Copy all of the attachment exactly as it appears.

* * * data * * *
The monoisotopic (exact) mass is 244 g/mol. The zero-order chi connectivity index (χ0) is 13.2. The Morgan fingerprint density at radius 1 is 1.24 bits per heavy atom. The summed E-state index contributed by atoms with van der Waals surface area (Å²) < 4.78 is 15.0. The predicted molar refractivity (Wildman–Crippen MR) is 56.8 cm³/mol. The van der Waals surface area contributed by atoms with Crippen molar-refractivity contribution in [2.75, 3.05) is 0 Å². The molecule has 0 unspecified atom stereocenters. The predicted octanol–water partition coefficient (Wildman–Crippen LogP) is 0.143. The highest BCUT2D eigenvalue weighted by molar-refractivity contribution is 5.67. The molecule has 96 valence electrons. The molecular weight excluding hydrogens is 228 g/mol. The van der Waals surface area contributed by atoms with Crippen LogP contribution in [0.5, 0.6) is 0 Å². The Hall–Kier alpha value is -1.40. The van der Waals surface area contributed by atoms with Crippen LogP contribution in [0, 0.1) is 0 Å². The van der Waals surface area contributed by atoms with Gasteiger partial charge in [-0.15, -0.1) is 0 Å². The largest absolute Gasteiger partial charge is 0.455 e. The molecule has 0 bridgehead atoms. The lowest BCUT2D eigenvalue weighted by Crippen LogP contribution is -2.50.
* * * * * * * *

The monoisotopic (exact) mass is 244 g/mol. The zero-order chi connectivity index (χ0) is 13.2. The Morgan fingerprint density at radius 1 is 1.24 bits per heavy atom. The summed E-state index contributed by atoms with van der Waals surface area (Å²) < 4.78 is 15.0. The predicted molar refractivity (Wildman–Crippen MR) is 56.8 cm³/mol. The van der Waals surface area contributed by atoms with Crippen molar-refractivity contribution in [2.75, 3.05) is 0 Å². The molecule has 0 unspecified atom stereocenters. The predicted octanol–water partition coefficient (Wildman–Crippen LogP) is 0.143. The highest BCUT2D eigenvalue weighted by molar-refractivity contribution is 5.67. The molecule has 96 valence electrons. The molecular weight excluding hydrogens is 228 g/mol. The van der Waals surface area contributed by atoms with Crippen LogP contribution in [0.5, 0.6) is 0 Å². The Hall–Kier alpha value is -1.40. The van der Waals surface area contributed by atoms with Crippen LogP contribution in [0, 0.1) is 0 Å². The van der Waals surface area contributed by atoms with Gasteiger partial charge in [-0.15, -0.1) is 0 Å². The largest absolute Gasteiger partial charge is 0.455 e. The molecule has 0 bridgehead atoms. The lowest BCUT2D eigenvalue weighted by Crippen LogP contribution is -2.50.